Finally, let’s consider the camera bump design itself. At this point in the evolution of smartphone hardware, it’s impossible to disguise the fact that you’ve got a cluster of sensors and flash LEDs on the back of your device. As with the notch on the front of its phone screens, Apple has decided to embrace and emphasize it rather than halfheartedly attempt to minimize it. The glass back of these phones (Apple will proudly point out they’re made from a single piece of glass, camera bump included) has even been textured to highlight the bump. On the iPhone 11, the back is glossy and the bump is matte; the reverse is true on the iPhone 11 Pro and Pro Max. It’s a small thing, but I think it shows that if there’s going to be an enormous sensor housing on the back of every iPhone, Apple’s going to put it front and center and show it off.
A dead phone is the worst feature
Your phone’s no good if it runs out of battery. And there’s nothing worse than spending mental energy strategizing how you’re going to get through a day with your phone—when to charge, when to use Low Power Mode, or maybe you should invest in an external battery pack? You shouldn’t need to worry like that. It’s no way to live.
Over the years Apple has been pretty aggressive with its iPhone battery-life targets, by which I mean that it’s been content to offer phones with arguably bad battery life in order to keep them thin and light. At any point over the years, Apple could’ve given back a few millimeters and ounces and created a chunky iPhone with legitimate all-day battery life. It has always declined.
Not this year. The iPhone 11 Pro is thicker and heavier than its predecessors, although I found the change in dimensions and weight to be utterly un-noticeable in my hand and pocket. It’s no coincidence that this year both models took their biggest steps forward in terms of battery life ever, by four (Pro) and five (Pro Max) hours. (The iPhone 11 only offers an hour more battery life than the iPhone XR, but that model offered Apple’s best battery life ever.)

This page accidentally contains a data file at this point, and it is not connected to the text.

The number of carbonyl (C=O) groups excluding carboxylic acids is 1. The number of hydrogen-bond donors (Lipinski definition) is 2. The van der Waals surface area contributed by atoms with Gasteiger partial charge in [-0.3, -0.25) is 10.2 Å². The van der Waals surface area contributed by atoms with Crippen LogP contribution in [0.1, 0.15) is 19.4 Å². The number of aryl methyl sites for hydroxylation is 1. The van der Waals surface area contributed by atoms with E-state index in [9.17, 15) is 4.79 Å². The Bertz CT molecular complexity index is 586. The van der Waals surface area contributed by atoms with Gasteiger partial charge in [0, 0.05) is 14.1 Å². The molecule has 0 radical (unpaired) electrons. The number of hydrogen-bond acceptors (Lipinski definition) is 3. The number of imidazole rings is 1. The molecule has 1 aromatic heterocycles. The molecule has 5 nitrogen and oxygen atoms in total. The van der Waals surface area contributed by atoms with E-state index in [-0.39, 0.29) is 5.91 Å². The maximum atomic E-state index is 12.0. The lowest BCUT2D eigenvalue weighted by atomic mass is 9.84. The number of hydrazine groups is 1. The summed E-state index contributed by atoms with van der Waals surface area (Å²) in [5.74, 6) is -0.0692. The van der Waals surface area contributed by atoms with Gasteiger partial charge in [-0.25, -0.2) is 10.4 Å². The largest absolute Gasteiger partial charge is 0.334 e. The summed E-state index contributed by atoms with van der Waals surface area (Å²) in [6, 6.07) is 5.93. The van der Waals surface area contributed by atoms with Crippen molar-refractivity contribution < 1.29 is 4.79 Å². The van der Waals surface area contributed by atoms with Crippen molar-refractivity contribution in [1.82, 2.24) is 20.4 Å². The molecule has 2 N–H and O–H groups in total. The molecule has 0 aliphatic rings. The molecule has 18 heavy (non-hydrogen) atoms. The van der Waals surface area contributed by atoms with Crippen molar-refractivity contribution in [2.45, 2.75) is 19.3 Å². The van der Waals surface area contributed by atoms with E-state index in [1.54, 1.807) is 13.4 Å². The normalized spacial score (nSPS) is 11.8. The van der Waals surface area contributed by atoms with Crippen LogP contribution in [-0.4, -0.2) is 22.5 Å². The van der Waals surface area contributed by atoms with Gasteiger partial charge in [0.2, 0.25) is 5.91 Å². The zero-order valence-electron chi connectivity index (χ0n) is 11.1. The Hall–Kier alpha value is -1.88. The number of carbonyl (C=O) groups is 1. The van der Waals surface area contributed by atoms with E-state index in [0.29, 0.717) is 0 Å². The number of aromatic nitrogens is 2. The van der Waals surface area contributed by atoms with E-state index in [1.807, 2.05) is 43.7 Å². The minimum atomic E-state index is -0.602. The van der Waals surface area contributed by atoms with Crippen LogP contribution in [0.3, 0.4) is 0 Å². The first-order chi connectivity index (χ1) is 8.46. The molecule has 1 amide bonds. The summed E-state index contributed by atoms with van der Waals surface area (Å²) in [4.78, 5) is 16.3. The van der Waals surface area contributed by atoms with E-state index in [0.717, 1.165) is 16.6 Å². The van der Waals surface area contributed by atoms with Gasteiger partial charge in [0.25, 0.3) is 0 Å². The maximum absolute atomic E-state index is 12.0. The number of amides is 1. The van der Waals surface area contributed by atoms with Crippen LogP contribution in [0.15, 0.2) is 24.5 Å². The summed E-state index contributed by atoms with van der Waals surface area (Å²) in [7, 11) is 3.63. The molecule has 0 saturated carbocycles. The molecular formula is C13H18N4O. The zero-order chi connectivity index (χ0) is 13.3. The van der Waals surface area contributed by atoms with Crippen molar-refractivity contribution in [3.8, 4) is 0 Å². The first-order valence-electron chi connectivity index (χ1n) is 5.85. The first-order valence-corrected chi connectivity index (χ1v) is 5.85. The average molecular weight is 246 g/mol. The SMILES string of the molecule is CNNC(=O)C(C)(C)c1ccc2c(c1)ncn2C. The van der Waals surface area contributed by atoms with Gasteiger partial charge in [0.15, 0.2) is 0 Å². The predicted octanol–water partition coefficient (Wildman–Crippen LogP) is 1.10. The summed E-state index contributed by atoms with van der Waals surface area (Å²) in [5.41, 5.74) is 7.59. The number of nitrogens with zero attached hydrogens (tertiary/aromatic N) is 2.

Apple likes to talk about the change, but here are the numbers it provides, for what it’s worth: up to 17 hours of video playback on the iPhone 11, 18 hours on the iPhone 11 Pro, and 20 hours on the iPhone 11 Pro Max. In reality, everyone uses their phones differently, but it’s a huge step forward regardless.
According to Apple, this improvement in battery life isn’t just due to a larger battery with improved battery chemistry. The new A13 Bionic processor has not just improved in terms of speed, but in terms of energy efficiency. The four low-power CPU cores, which are designed for more lightweight computing tasks, use 40 percent less power while running up to 20 percent faster. Even the energy-sucking high-performance cores, which kick into action when the iPhone needs some serious computing power, use 30 percent less power than those on the A12 while running 20 percent faster. Apple claims the GPU uses 40 percent less power, and the eight-core Neural Engine uses 15 percent less.
The Super Retina XDR display on the iPhone Pro models is 15 percent more power efficient than the iPhone XS display. And Apple also will sometimes swap out the parts it used on previous models for newer parts that don’t offer any improvements in terms of speed or functionality, if they’re more power efficient.
In other words, yes, the battery is bigger—but that’s not the whole story. Perhaps this is a development that was going to happen regardless, but it does seem that after all the discussion and debate about the life and efficiency of iPhone batteries a few years back, perhaps Apple decided to take it as a challenge to focus even more on battery life. Regardless of why it happened, though, the result is the longest battery life of any iPhone, by a long shot.
Lapping the field